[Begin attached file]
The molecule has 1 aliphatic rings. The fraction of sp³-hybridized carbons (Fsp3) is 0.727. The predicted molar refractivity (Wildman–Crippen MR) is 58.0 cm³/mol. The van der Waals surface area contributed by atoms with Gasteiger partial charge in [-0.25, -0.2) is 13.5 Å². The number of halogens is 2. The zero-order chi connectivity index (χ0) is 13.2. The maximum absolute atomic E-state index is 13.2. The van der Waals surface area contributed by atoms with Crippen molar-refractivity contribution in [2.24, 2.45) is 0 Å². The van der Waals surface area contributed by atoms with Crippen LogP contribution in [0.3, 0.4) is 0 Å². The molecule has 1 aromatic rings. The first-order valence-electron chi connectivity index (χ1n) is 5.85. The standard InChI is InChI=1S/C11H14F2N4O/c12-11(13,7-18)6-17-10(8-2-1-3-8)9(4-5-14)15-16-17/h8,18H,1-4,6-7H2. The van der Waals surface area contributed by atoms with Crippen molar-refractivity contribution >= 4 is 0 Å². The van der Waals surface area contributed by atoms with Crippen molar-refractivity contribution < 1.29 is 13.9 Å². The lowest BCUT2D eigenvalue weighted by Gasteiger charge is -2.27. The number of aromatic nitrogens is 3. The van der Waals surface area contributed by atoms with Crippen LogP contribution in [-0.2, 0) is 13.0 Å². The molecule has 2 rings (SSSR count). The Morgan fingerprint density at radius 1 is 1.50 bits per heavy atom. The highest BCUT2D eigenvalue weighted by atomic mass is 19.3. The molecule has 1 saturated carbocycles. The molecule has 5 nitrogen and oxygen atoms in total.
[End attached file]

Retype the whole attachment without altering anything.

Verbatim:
The molecule has 1 aliphatic rings. The fraction of sp³-hybridized carbons (Fsp3) is 0.727. The predicted molar refractivity (Wildman–Crippen MR) is 58.0 cm³/mol. The van der Waals surface area contributed by atoms with Gasteiger partial charge in [-0.25, -0.2) is 13.5 Å². The number of halogens is 2. The zero-order chi connectivity index (χ0) is 13.2. The maximum absolute atomic E-state index is 13.2. The van der Waals surface area contributed by atoms with Crippen molar-refractivity contribution in [2.24, 2.45) is 0 Å². The van der Waals surface area contributed by atoms with Crippen LogP contribution in [0.3, 0.4) is 0 Å². The molecule has 1 aromatic rings. The first-order valence-electron chi connectivity index (χ1n) is 5.85. The standard InChI is InChI=1S/C11H14F2N4O/c12-11(13,7-18)6-17-10(8-2-1-3-8)9(4-5-14)15-16-17/h8,18H,1-4,6-7H2. The van der Waals surface area contributed by atoms with Crippen molar-refractivity contribution >= 4 is 0 Å². The van der Waals surface area contributed by atoms with Crippen molar-refractivity contribution < 1.29 is 13.9 Å². The lowest BCUT2D eigenvalue weighted by Gasteiger charge is -2.27. The number of aromatic nitrogens is 3. The van der Waals surface area contributed by atoms with Crippen LogP contribution in [-0.2, 0) is 13.0 Å². The molecule has 2 rings (SSSR count). The Morgan fingerprint density at radius 1 is 1.50 bits per heavy atom. The highest BCUT2D eigenvalue weighted by atomic mass is 19.3. The molecule has 1 saturated carbocycles. The molecule has 5 nitrogen and oxygen atoms in total.